Review Summary: An eclectic and surprising path for these Canadian geezers.1 of 1 thought this review was well written
There's change, and then there's change
, and then there's Razor, a Canadian thrash band right in the middle, who looked at the state of their albums being cranked out in the 1980's and said "you know what we don't have enough of? Progressive rock" (In this case, progressive thrash, but f*ck logic). Which is a statement that, back then, might of proved to be ridiculous for a band whos enterprise thrives on massively amusing lyrics and fast-paced thrash riffs: in advance, it would of been a sh*tty decision, had it not been done right. And yet, Custom Killing
sure as hell did it, even with a lack of grace or restraint. As an album that never really needed to exist in the first place, it acquits itself very well, approaching a relatively eclectic subject tolerably well.
For one thing, Custom Killing is certainly a long endeavor, for Razor: at forty-six minutes, it is certainly longer than any album they've made. Killing braves a good deal of its time to two particular segments, both of which are fairly glorious works of technique for a thrash band: the eleven minute tracks, opener Survival of the Fittest
and Last Rites
, and then placing those adjacent with a handful of three to five minute thrash songs to back them up: very much like a progressive rock album. In that vein, Custom Killing is assembled perfectly, spacing out the best moments even when they begin early. Survival of the Fittest
is an ideal opener, that begins building up for a discrete chunk of five minutes with very gloomy riffage and bold bass lines by Mike Campagnolo, before it picks up motion and becomes more of a standard Razor fare, excluding the lyrics, which are vaguely futuristic and mysterious: "Victims of technology, trapped in future plans / Acting without asking, won't meet our demands / Stuck walking the straight line, opinions overthrown: deep inside we feel it, chills us to the bone". Last Rites
is just as fine, too, using a devilishly precise and handsome keyboard intro with guitars and bass before it builds into a track, with Sheepdog giving his finest vocal performance on the album, highlighting all the bombast and swagger the delicious eleven minutes contains:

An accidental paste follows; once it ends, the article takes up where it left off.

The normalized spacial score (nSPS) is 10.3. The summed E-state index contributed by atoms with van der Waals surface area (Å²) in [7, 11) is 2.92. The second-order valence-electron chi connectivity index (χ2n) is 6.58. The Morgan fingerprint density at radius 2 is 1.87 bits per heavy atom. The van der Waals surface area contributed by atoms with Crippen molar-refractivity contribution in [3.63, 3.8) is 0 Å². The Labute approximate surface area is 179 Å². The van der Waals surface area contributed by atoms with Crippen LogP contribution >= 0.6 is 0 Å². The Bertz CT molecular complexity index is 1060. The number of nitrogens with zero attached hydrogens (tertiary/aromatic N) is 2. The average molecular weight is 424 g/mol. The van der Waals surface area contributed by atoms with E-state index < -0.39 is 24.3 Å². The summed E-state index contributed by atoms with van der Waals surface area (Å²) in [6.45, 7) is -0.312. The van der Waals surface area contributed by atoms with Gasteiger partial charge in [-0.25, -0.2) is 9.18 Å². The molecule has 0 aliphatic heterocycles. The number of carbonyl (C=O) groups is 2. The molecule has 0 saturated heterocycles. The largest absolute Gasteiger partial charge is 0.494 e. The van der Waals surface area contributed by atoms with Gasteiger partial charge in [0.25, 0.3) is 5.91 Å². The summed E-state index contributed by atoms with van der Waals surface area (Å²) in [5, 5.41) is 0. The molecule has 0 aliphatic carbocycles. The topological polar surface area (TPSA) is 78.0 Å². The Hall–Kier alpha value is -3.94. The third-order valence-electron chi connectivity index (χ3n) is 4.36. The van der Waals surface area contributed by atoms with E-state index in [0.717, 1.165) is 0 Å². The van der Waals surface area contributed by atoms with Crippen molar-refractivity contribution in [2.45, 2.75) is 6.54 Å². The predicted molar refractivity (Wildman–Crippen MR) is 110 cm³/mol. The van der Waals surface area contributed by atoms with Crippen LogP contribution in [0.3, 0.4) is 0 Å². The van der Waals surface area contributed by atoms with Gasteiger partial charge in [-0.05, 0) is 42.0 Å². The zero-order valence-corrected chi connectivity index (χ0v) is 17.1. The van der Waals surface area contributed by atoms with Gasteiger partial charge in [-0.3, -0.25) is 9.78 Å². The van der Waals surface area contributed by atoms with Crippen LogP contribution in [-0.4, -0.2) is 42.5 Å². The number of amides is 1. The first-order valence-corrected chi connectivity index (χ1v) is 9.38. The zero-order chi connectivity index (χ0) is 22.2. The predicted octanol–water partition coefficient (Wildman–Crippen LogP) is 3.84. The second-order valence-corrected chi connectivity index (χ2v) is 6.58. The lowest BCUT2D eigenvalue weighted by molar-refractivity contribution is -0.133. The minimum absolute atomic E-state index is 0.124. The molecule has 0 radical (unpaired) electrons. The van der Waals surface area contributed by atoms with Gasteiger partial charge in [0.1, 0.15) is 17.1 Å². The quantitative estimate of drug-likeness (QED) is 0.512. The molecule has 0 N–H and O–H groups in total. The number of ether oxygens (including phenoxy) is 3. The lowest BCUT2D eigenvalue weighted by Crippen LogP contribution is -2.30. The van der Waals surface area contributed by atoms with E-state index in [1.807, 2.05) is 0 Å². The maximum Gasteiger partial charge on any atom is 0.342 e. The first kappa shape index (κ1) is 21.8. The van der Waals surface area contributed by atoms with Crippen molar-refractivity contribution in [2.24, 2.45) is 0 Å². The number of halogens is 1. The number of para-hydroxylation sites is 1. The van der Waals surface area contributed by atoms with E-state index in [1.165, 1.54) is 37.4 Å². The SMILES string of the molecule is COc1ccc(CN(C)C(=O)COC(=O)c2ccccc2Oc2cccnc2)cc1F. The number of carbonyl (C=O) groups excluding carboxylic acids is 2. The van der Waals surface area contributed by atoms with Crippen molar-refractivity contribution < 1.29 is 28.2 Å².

The thunder slows to a fade
My cold eyes staring to the edge of the silver
Lightning strikes the blade
The tension's in the air tonight
The night sky tempts the dare
I can feel the distant fight
You're nearing from out there
The silence of my second sight
And that's enough to give it a recommendation: but that's not quite enough to answer the question: is the rest of the album good? Yes and no. The songs that are mixed between these two epic pieces range from tepid to alright to really fine, but the ones that are tepid and alright hurt the album in an unusually aggressive way. Shootout
is perhaps the most amusing of the six 'smaller' tracks, featuring a very big, bouncy riff and very macho lyrics that show off just how f*cking muscular the dude is, ("Is your pistol loaded? ain't no room for buts / Strangers eye to eye, hope you've got the guts
") and also featuring a very nice guitar solo near the end. Snake Eyes
is a monstrously dumbass track that features a wholly pointless intro of, like Howard Wolowitz talking in an Indian voice, at least it would be if Howard wasn't such a gay retard and that's why he wouldn't be featured on this. Forced Annihilation
and White Noise
are both relatively fine speeders, the former featuring a damningly familiar, stomping 'da-da-dumdum
' thrash riff and drumming (by Mike Embro, who does a great job here) and the latter having a very slick bass riff under an odd time signature for a thrash song, and a fine guitar solo in the middle: it lures your attention but doesn't quite steal it. There is also the massively pointless Russian Ballet
, a monstrously f*ckin' stupid ditty that ends before it's even supposed to be registered as a comic song, but it helps that it's placed next to Forced Annihilation
, a very standard rendition of Razor, which is imperiously a compliment.
Even if it features phonemes like "the sweeties", "showbiz", and "Jolly Roger".
So on the whole, Custom Killing is a very revitalized sound, one that most people didn't ask for and certainly didn't expect. There are several good moments of thrash and pure progressive rock, in particular the two staggeringly great, 11-minute whoppers and the occasional, disarming smaller track that adds as a seasoning to those whoppers. It has flaws, certainly, but they're minor or easily ignored enough that Custom Killing is still a genuinely good album, as creative and thrashin' as ever, if not a bit more than the LPs before it.